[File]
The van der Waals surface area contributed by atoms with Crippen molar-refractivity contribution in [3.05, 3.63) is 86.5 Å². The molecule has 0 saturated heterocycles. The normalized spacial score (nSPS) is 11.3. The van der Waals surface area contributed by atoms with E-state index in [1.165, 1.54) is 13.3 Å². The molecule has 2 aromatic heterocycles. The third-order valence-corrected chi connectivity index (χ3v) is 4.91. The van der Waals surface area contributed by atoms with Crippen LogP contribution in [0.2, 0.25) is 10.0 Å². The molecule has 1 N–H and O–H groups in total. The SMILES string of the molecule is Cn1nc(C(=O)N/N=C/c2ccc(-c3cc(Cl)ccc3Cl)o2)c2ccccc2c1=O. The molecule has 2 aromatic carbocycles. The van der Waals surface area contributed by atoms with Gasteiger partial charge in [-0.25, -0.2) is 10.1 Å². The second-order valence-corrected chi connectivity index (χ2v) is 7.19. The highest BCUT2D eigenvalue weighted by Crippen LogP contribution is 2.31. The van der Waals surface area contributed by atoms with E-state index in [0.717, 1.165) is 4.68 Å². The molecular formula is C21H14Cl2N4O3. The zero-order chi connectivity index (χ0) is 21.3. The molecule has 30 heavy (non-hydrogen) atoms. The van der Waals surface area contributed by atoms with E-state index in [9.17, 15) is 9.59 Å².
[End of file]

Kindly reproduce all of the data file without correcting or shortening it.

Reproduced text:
The van der Waals surface area contributed by atoms with Crippen molar-refractivity contribution in [3.05, 3.63) is 86.5 Å². The molecule has 0 saturated heterocycles. The normalized spacial score (nSPS) is 11.3. The van der Waals surface area contributed by atoms with E-state index in [1.165, 1.54) is 13.3 Å². The molecule has 2 aromatic heterocycles. The third-order valence-corrected chi connectivity index (χ3v) is 4.91. The van der Waals surface area contributed by atoms with Crippen LogP contribution in [0.2, 0.25) is 10.0 Å². The molecule has 1 N–H and O–H groups in total. The SMILES string of the molecule is Cn1nc(C(=O)N/N=C/c2ccc(-c3cc(Cl)ccc3Cl)o2)c2ccccc2c1=O. The molecule has 2 aromatic carbocycles. The van der Waals surface area contributed by atoms with Gasteiger partial charge in [-0.25, -0.2) is 10.1 Å². The second-order valence-corrected chi connectivity index (χ2v) is 7.19. The highest BCUT2D eigenvalue weighted by Crippen LogP contribution is 2.31. The van der Waals surface area contributed by atoms with E-state index in [0.717, 1.165) is 4.68 Å². The molecular formula is C21H14Cl2N4O3. The zero-order chi connectivity index (χ0) is 21.3. The molecule has 30 heavy (non-hydrogen) atoms. The van der Waals surface area contributed by atoms with E-state index in [9.17, 15) is 9.59 Å².